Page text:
Doing It With Food: Cooking and the History of Sexuality

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What can we learn about the history of sexuality from the ways that food has been prepared, consumed and represented? Recently, I rediscovered Marabel Morgan’s Total Woman Cookbook (1980) and with it another angle of vision into the histories of sexuality and gender in the 1970s. During that decade, Morgan became the voice of a woman-led, religious-conservative ‘sexual revolution’ in the United States. As Evangelicals assumed unprecedented visibility, Morgan and a cadre of born-again women contributed to the sexualization of American culture as the authors and devotees of best-selling instruction manuals that sought to eroticize the home as a means of saving unhappy marriages. Their discussions of food and their cookbooks mapped women’s overlapping roles as wives, lovers and mothers. When Morgan approvingly told the story of a Southern Baptist woman who “welcomed her husband home in black mesh stockings, high heels, and an apron,” she yoked together traditional images of wives as cooks and homemakers with sexual scripts drawn from an increasingly pornographic culture. Morgan’s genius was that she sexualized housewives and domesticated the sexual revolution, channeling it toward conservative ends.

As she tells the story, Morgan was a born-again housewife living in the suburbs of Miami, Florida who was miserable in her marriage. She found domestic joy when she embraced scriptural guidelines and began accepting, admiring, appreciating and adapting to her husband. Her first book, The Total Woman (1973), shared these strategies for saving her own marriage and likewise promised her readers marital stability and satisfaction. Against the backdrop of rising divorce rates, second wave feminist critiques of marriage and housework, and rapidly shifting gender roles, The Total Woman quickly climbed the New York Times bestsellers list and also spent over two years on the National Religious Bestsellers list. By 1975, more than fifteen thousand women had signed up for Morgan’s “Total Woman” classes, including future antigay crusader Anita Bryant and the wives of football players on the Miami Dolphins and Green Bay Packers. By 1977, Morgan had been profiled on numerous media outlets and appeared on the cover of Time magazine. Over the course of the decade, Morgan’s devotees flooded her with correspondence and shared stories about their lives and also their recipes, some of which made it into her cookbook.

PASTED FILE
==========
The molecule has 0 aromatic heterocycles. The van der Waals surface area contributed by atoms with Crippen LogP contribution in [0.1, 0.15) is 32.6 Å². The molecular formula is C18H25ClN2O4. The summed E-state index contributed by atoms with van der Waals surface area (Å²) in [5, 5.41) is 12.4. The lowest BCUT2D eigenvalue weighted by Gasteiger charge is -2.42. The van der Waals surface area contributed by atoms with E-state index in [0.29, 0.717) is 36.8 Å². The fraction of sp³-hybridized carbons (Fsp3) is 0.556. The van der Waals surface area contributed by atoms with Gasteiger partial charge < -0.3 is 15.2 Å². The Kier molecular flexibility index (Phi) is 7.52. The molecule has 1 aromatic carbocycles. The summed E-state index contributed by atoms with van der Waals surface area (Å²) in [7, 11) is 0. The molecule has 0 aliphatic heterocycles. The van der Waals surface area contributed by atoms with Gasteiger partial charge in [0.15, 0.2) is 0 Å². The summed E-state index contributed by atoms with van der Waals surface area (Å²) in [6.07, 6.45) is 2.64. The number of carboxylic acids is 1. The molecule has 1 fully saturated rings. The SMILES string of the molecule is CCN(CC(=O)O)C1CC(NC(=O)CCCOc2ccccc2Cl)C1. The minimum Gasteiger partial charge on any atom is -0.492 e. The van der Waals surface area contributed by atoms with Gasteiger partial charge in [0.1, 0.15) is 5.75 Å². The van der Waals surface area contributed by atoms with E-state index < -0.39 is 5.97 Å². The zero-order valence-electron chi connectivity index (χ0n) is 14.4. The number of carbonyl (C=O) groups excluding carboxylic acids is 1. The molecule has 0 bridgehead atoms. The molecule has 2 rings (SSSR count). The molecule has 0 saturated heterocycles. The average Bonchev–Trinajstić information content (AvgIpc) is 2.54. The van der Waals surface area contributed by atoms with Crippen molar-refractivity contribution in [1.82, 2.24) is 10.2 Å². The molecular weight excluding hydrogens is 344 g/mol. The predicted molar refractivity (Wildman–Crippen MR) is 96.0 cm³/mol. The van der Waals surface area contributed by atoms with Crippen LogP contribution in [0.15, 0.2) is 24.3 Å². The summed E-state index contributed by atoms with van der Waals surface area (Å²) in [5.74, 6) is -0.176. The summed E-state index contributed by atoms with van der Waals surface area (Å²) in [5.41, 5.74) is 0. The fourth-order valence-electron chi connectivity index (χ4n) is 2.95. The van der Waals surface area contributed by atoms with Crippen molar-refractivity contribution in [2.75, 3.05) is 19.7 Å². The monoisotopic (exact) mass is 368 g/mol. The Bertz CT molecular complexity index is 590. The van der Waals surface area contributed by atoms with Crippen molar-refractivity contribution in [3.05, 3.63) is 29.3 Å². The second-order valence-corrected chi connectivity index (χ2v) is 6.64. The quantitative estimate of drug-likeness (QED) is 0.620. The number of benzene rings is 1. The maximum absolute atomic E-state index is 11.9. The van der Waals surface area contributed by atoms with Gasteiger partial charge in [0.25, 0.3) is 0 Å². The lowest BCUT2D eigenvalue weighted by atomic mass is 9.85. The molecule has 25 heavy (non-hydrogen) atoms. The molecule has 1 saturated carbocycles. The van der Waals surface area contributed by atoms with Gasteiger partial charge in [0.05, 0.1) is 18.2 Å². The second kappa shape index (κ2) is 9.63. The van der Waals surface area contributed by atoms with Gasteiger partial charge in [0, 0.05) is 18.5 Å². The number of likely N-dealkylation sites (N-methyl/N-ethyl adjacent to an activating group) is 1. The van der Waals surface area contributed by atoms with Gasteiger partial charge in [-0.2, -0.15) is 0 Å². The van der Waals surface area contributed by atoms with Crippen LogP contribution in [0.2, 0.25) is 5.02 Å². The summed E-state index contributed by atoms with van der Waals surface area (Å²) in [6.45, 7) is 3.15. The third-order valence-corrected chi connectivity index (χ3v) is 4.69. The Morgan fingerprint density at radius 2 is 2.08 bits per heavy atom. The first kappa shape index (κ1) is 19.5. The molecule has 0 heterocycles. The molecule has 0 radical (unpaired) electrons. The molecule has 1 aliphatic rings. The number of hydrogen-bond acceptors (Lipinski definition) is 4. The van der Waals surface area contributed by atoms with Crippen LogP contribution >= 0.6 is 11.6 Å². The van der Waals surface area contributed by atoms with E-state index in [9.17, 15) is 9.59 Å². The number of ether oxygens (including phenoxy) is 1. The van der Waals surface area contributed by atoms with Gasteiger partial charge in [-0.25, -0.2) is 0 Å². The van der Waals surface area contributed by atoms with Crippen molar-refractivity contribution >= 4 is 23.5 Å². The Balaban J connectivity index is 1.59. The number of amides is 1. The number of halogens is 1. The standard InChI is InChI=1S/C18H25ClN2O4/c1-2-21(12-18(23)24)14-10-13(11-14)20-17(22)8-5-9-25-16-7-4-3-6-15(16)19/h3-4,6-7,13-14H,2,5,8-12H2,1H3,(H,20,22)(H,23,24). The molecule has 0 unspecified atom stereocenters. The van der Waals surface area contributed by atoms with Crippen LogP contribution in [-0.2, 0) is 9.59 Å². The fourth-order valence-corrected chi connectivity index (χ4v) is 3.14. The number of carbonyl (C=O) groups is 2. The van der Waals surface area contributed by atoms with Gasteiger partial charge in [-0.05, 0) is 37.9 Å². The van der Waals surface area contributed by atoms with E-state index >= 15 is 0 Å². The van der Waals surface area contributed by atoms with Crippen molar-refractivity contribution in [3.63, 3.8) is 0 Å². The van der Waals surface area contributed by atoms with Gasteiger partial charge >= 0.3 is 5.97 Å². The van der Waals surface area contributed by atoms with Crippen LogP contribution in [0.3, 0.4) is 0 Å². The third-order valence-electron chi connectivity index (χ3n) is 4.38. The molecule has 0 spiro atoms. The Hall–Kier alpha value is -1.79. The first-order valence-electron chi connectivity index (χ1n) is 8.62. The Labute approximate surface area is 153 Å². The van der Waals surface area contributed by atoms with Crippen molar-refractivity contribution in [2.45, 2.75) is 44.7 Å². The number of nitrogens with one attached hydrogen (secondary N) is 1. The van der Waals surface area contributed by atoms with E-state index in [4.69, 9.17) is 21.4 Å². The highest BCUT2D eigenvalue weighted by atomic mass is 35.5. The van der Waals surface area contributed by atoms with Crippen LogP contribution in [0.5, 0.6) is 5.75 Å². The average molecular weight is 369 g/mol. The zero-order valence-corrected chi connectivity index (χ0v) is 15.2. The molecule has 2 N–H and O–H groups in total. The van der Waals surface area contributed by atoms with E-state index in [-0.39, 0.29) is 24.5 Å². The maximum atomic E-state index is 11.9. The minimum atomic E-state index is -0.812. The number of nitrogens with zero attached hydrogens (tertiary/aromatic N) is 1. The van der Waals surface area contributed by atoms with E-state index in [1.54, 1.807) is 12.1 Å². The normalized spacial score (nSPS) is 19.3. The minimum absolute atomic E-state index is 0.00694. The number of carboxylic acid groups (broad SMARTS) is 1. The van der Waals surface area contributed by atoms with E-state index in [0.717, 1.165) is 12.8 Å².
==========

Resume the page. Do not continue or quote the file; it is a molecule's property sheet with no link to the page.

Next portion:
In numerous advice books throughout the 1970s, Evangelical women promoted an eroticized version of patriarchal marriage and endorsed a wide range of non-procreative sexual activities for the purposes of mutual, but mostly male, pleasure. Morgan suggested a variety of locations for intimacy ranging from the bedroom to under the dining room table. And her classes and books included sexual assignments that emphasized pleasing men, advising women to “be prepared for sexual intercourse every night for a week.” Morgan’s readers also learned that sex should be more than missionary: seductive costumes, midday phone sex and, above all, erotic spontaneity were on the menu.

Despite their books’ explicit eroticism, Evangelical authors disavowed that their marriage advice was tawdry. Citing the biblical passage from Hebrews that stated, “Marriage is honorable in all, and the bed undefiled,” conservative women legitimized non-procreative sexual pleasure. Darien Cooper, author of the popular book with the telling title You Can Be the Wife of a Happy Husband (1974), helped her readers understand that, “there are no sexual perversions when a wife is satisfying her husband’s sexual desires and needs.” Morgan used a food metaphor to convey a similar message. Sex, she wrote, is something “as clean and pure as eating cottage cheese.”